Outside, you'll find 17-inch alloy wheels, automatic headlights with LED daytime running lights, LED taillights, heated side mirrors, keyless entry and a hands-free trunk opening. Inside the Plug-In comes with push-button ignition, dual-zone automatic climate control, an auto-dimming rearview mirror, a rearview camera, a heated and leather-wrapped steering wheel, leather upholstery, heated front seats, a power driver seat, a navigation system, 8-inch touchscreen infotainment display, Bluetooth, Apple CarPlay and Android Auto smartphone connections, Kia Uvo services, and a 10-speaker Harman Kardon sound system with satellite radio.

The optional Technology package adds adaptive LED headlights, automatic high beams, a panoramic sunroof, ventilated front seats, heated rear seats, a power passenger seat and a host of collision avoidance technologies, including adaptive cruise control, forward collision warning, automatic emergency braking, blind-spot monitoring, rear cross-traffic alert, lane departure warning and rear parking sensors.

Trim tested

Edmunds has not yet driven any version of the 2017 Kia Optima Plug-In Hybrid, but we have considerable experience with the regular Optima. Those findings, specifically on comfort and interior quality, remain broadly applicable to this model. We've also sampled the Optima's mechanical doppelganger, the Hyundai Sonata Plug-In. Otherwise, the following is our first take on what's significant about it and what you can expect.


We haven't yet driven the Optima Plug-In Hybrid, but the Hyundai Sonata Plug-In accelerates to 60 mph in 7.9 seconds, average for a hybrid sedan. Expect a similar time here. We prefer the six-speed automatic transmission's shift feel over the CVTs that are more common to hybrids.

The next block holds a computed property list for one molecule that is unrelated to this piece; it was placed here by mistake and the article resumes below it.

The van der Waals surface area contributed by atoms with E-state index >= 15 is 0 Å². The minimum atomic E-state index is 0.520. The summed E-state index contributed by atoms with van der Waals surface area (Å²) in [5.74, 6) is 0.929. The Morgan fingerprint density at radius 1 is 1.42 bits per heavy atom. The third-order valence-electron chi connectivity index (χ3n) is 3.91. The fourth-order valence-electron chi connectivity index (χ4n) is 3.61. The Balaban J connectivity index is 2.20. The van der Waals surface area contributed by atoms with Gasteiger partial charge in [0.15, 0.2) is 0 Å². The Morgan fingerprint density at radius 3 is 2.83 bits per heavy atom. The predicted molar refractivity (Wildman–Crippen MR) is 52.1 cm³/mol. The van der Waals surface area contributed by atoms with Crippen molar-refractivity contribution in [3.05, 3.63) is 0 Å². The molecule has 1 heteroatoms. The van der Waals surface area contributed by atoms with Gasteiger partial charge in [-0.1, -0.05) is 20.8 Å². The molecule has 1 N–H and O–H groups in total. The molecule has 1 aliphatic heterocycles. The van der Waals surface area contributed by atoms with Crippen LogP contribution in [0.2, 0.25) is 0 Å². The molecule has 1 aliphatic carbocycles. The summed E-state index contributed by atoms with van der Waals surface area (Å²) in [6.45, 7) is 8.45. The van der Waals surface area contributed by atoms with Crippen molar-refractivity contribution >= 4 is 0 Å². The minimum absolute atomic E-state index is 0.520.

Both the regular Optima sedan and Sonata Plug-In Hybrid deliver a smooth ride on all manner of pavement, and the cabin is quiet at highway speeds. We're not as thrilled with the seats, though.

Seat comfort

Heated front seats are standard; ventilated seats (and heated rears) are options. The front seats are roomy but lack lateral side bolstering. The rear seats are also spacious, but the low-mounted cushion may lack support for average-size adults.

Ride comfort

The regular Optima sedan absorbs small, high-frequency bumps pretty well for an overall smooth ride. Larger undulations cause some jostling, but not significantly more compared to rivals in this class. The Plug-In Hybrid's ride quality should not be that different despite the different powertrain.


The Optima's interior, regardless of model or trim, isn't an especially exciting visual feast. That said, it serves function well. The feature set makes you feel as if you're getting a lot more for your money, although the quality of materials feels a bit mediocre.